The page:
Jacob K. Javits Lecture Series | From Multiples Intelligences to Future Minds
Howard Gardner is the John H. and Elisabeth A. Hobbs Professor of Cognition and Education at the Harvard Graduate School of Education. He also holds positions, as Adjunct Professor of Psychology at Harvard University and Senior Director of Harvard Project Zero.
Among numerous honors, Gardner received a MacArthur Prize Fellowship in 1981. In 1990, he was the first American to receive the University of Louisville’s Grawemeyer Award in Education and in 2000 he received a Fellowship from the John S. Guggenheim Memorial Foundation. He has received honorary degrees from twenty-two colleges and universities, including institutions in Chile, Ireland, Israel, Italy and Korea. In 2004 he was named an Honorary Professor at East China Normal University in Shanghai. In 2005 he was selected by Foreign Policy and Prospect magazines as one of 100 most influential public intellectuals in the world.
Gardner received his B.A. summa cum laude in social relations from Harvard College in 1965 and his Ph.D. in psychology from Harvard University in 1971. At Harvard he studied with the renowned developmental psychologists Jerome Bruner and Erik Erikson, and the philosopher Nelson Goodman. He had thought he would research children and their artistic abilities but became fascinated with neuropsychology after attending a lecture on the subject given by Norman Geschwind, a well-known neurologist. Indeed, Gardner went on to do a postdoctoral fellowship under Geschwind at the Boston Veterans Hospital where he worked for 20 years.
His research has focused on the nature of human intelligence, the nature of and development of abilities in the arts and how they relate to and reflect different forms of intelligence, and entail distinctive educational processes. For numerous years, Gardner conducted research in symbol-using capacities in normal and gifted children, and in adults who had experienced brain damage. Through his efforts to bring these two areas of work together, he developed his theory of multiple intelligences, which he introduced in Frames of Mind (1983). Drawing on research in neuropsychology, he proposed that there are several distinct types of intelligence, each drawing on different regions of the brain. Thus intelligence is not one general factor that underlies different abilities-the predominant belief upon which most intelligence tests have been based. Gardner’s work in intelligence drew wide interest on the part of educators all over the world. In the mid-1980s Gardner started to become involved in efforts to reform schools in the United States. He also became a Professor at the Harvard Graduate School of Education in 1986.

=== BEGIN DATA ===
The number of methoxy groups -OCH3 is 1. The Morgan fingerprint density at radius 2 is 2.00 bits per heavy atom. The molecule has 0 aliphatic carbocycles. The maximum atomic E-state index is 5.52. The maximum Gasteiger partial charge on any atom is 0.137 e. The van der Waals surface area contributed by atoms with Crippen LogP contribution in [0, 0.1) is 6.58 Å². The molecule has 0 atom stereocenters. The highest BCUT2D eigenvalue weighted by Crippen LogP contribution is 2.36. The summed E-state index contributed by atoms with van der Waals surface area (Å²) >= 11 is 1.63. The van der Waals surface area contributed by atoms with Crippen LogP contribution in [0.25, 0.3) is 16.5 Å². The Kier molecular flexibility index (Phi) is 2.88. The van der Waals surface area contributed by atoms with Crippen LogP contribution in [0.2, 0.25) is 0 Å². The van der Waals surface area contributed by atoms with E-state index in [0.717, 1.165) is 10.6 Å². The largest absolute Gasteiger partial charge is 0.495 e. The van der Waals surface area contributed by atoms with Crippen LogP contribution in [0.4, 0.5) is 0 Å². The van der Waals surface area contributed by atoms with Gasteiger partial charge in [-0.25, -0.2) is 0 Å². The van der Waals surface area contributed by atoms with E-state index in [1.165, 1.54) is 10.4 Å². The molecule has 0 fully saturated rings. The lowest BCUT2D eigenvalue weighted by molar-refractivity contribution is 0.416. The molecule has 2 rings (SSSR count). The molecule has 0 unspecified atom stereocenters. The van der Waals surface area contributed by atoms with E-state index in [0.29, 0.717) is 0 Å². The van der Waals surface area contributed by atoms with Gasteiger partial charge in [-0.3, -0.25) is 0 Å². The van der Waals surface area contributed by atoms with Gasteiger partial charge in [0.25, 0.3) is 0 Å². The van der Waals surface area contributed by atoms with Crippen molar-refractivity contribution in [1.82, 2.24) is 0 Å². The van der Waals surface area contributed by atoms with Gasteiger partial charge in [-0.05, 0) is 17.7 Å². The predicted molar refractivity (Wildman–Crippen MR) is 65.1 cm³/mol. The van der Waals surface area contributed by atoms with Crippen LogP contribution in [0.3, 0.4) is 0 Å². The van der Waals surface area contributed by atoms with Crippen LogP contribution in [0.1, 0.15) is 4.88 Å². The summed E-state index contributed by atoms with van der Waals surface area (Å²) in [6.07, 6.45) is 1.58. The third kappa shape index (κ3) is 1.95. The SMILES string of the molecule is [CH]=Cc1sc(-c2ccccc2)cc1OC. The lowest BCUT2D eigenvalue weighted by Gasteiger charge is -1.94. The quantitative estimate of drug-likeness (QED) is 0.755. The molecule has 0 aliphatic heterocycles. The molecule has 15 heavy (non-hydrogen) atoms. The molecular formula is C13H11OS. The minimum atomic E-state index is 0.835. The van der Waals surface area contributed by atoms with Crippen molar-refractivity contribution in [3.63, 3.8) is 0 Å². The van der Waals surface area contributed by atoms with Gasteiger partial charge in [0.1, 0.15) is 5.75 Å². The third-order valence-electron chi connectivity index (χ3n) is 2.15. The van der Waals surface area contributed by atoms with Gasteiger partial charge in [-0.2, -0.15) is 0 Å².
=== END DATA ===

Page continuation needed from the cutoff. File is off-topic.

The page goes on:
From 1972-2000 Gardner served as co-Director of Harvard Project Zero. Project Zero is a research group that studies human cognition, focusing on the arts in particular. Among other things, Gardner and his colleagues have worked on designing performance-based tests and using the theory of multiple intelligences to create more individualized teaching and testing methods. Exploring different forms of cognition, Gardner also carried out case studies of successful leaders and creators. Gardner’s work has been presented in over twenty-five books, translated into twenty-seven languages, and several hundred articles, which have appeared in scholarly and wide circulation journals.
In the middle 1990s, in collaboration with psychologists Mihaly Csikszentmihalyi and William Damon, Gardner embarked on a study of Good Work—work that is at once excellent in quality, personally engaging, and socially responsible. The GoodWork® Project (see goodworkproject.org) includes studies of outstanding leaders in several professions--among them journalism, law, science, medicine, theater, and philanthropy -- as well as examination of exemplary institutions and organizations. In 2001, Basic Books published Good Work: When Excellence and Ethics Meet, the first book to issue from the Project. Other books emanating from the Project include Making Good: How Young People Cope with Moral Dilemmas at Work (with Wendy Fischman, Becca Solomon-2004, and Deborah Greenspan) and Responsibility at Work 2007, edited by Gardner.
Other recent books include The Disciplined Mind: Beyond Facts and Standardized Tests, the K-12 Education that Every Child Deserves (Penguin Books, 2000); Changing Minds: The Art and Science of Changing our Own and Other People’s Minds (Harvard Business School Press, 2004); Multiple Intelligences: New Horizons (Basic Books 2006), and Five Minds for the Future (Harvard Business School Press 2007).